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JOBS SECURED WITH SUBMARINE MOU

05-10-2017
by 
in 

Australian unions have signed a landmark agreement with Naval Group Australia to build 12 new submarines on-time and on-budget and to protect Australian workers.

Designer and builder of Australia’s 12 Future Submarines Naval Group Australia and the Australian Council of Trade Unions, the Australian Manufacturing Workers’Union, the Australian Workers’ Union, the Communications, Electrical and Plumbing Union, and Professionals Australia signed off on the memorandum of understanding (MoU) at the PACIFIC 2017 naval conference in Sydney. 

A statement from Naval Group said the organisations will engage in open discussions to identify opportunities relating to the planning, development and delivery of the Future Submarine Program (FSP), while developing, extending and protecting the Australian workforce.

“Naval Group is committed to establishing an enduring, productive and globally competitive workplace relations framework that will form the basis for our Future Submarine operations in Australia," said Brent Clark, interim chief executive of Naval Group Australia.

"The construction of the Future Submarines in Australia will create a sustainable maritime industry, bolster the Australian economy for generations to come and create certainty for the many hundreds of Australian suppliers who will be involved in the FSP."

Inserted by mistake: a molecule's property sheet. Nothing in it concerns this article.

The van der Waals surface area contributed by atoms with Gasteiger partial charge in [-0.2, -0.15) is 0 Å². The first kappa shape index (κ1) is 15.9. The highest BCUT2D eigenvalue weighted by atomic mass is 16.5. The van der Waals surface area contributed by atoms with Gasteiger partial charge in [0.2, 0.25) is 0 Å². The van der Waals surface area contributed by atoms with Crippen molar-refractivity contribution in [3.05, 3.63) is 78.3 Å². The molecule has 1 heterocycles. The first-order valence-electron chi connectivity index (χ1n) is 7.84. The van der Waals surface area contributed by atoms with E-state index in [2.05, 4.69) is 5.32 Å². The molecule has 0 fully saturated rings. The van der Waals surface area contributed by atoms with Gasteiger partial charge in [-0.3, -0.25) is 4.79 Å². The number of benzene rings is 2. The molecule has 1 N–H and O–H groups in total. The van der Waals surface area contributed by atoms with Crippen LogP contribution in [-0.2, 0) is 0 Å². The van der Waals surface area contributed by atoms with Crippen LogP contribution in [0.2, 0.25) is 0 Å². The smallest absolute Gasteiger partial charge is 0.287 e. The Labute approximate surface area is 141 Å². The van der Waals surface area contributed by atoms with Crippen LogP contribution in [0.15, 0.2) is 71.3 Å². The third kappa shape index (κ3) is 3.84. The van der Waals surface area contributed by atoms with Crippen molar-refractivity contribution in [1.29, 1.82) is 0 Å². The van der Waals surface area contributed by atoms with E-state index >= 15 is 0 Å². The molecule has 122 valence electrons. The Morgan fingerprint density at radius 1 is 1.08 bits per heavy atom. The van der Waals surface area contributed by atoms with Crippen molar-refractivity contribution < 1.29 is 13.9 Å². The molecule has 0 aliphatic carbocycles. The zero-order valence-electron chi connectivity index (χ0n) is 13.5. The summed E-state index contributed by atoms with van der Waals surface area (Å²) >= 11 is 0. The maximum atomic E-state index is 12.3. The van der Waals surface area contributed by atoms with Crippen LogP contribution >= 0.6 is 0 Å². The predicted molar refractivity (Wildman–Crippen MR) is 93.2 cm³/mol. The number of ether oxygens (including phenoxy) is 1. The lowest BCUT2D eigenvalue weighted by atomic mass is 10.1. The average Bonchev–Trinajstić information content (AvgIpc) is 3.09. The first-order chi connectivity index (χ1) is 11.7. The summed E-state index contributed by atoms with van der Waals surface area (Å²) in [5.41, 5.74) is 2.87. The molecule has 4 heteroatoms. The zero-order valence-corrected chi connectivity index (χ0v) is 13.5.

The MoU outlines the partnership principles that will govern how the parties will work together to deliver the future submarine capability for the Royal Australian Navy on time and on budget, securing hundreds of Australian jobs in the process. The consulting process will involve Naval Group approaching unions, universities, TAFE and Registered Training Organisations to skill up to 2900 Australian workers who will be involved in the submarine building project. 

ACTU Secretary Sally McManus said the ACTU hopes the agreement signals the start of a constructive relationship between DCNS and the shipbuilding unions.

"This project has huge potential to create jobs and build capacity in the shipbuilding industry," she said.

"This is about the future of manufacturing and high-skilled jobs."

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